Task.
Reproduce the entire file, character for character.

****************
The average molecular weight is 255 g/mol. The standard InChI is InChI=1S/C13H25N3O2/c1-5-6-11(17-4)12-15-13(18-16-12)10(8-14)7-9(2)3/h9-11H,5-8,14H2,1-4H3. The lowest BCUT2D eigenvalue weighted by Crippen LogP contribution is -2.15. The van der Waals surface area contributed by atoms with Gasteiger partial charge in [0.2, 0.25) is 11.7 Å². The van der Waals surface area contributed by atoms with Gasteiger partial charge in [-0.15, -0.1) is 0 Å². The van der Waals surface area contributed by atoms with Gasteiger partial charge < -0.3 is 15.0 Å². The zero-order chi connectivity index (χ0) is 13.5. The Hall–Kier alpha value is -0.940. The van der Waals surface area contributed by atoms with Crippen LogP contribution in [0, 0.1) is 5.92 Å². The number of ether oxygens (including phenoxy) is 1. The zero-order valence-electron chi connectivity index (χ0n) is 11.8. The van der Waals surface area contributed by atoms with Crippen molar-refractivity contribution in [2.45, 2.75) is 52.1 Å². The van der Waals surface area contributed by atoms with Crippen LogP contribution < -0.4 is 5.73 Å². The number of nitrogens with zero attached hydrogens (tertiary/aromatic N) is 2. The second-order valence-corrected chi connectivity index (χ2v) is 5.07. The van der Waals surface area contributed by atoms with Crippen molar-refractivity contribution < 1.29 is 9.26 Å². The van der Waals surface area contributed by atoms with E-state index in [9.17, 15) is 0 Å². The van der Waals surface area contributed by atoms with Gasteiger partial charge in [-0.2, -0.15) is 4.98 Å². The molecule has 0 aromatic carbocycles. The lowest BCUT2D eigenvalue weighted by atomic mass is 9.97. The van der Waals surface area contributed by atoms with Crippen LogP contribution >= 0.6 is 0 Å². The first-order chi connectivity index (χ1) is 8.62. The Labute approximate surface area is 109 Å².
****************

The average molecular weight is 255 g/mol. The standard InChI is InChI=1S/C13H25N3O2/c1-5-6-11(17-4)12-15-13(18-16-12)10(8-14)7-9(2)3/h9-11H,5-8,14H2,1-4H3. The lowest BCUT2D eigenvalue weighted by Crippen LogP contribution is -2.15. The van der Waals surface area contributed by atoms with Gasteiger partial charge in [0.2, 0.25) is 11.7 Å². The van der Waals surface area contributed by atoms with Gasteiger partial charge in [-0.15, -0.1) is 0 Å². The van der Waals surface area contributed by atoms with Gasteiger partial charge < -0.3 is 15.0 Å². The zero-order chi connectivity index (χ0) is 13.5. The Hall–Kier alpha value is -0.940. The van der Waals surface area contributed by atoms with Crippen LogP contribution in [0, 0.1) is 5.92 Å². The number of ether oxygens (including phenoxy) is 1. The zero-order valence-electron chi connectivity index (χ0n) is 11.8. The van der Waals surface area contributed by atoms with Crippen molar-refractivity contribution in [2.45, 2.75) is 52.1 Å². The van der Waals surface area contributed by atoms with Crippen LogP contribution < -0.4 is 5.73 Å². The number of nitrogens with zero attached hydrogens (tertiary/aromatic N) is 2. The second-order valence-corrected chi connectivity index (χ2v) is 5.07. The van der Waals surface area contributed by atoms with Crippen molar-refractivity contribution < 1.29 is 9.26 Å². The van der Waals surface area contributed by atoms with E-state index in [9.17, 15) is 0 Å². The van der Waals surface area contributed by atoms with Gasteiger partial charge in [-0.2, -0.15) is 4.98 Å². The molecule has 0 aromatic carbocycles. The lowest BCUT2D eigenvalue weighted by atomic mass is 9.97. The van der Waals surface area contributed by atoms with Crippen LogP contribution >= 0.6 is 0 Å². The first-order chi connectivity index (χ1) is 8.62. The Labute approximate surface area is 109 Å².